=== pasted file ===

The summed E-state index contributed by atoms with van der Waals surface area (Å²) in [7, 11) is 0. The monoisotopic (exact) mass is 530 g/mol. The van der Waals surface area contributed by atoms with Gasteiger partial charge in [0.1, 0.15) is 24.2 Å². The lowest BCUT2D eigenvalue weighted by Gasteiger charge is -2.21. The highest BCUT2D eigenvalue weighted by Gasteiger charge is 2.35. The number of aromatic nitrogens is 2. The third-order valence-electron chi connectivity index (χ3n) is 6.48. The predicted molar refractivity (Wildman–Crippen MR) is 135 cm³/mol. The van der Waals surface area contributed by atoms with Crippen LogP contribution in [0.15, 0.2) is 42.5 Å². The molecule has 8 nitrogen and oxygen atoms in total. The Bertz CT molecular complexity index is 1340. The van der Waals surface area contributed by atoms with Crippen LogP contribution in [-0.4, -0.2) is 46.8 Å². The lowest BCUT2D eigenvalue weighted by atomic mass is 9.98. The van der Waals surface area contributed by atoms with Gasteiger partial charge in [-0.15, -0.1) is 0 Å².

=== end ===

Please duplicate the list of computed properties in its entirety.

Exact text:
The summed E-state index contributed by atoms with van der Waals surface area (Å²) in [7, 11) is 0. The monoisotopic (exact) mass is 530 g/mol. The van der Waals surface area contributed by atoms with Gasteiger partial charge in [0.1, 0.15) is 24.2 Å². The lowest BCUT2D eigenvalue weighted by Gasteiger charge is -2.21. The highest BCUT2D eigenvalue weighted by Gasteiger charge is 2.35. The number of aromatic nitrogens is 2. The third-order valence-electron chi connectivity index (χ3n) is 6.48. The predicted molar refractivity (Wildman–Crippen MR) is 135 cm³/mol. The van der Waals surface area contributed by atoms with Crippen LogP contribution in [0.15, 0.2) is 42.5 Å². The molecule has 8 nitrogen and oxygen atoms in total. The Bertz CT molecular complexity index is 1340. The van der Waals surface area contributed by atoms with Crippen LogP contribution in [-0.4, -0.2) is 46.8 Å². The lowest BCUT2D eigenvalue weighted by atomic mass is 9.98. The van der Waals surface area contributed by atoms with Gasteiger partial charge in [-0.15, -0.1) is 0 Å².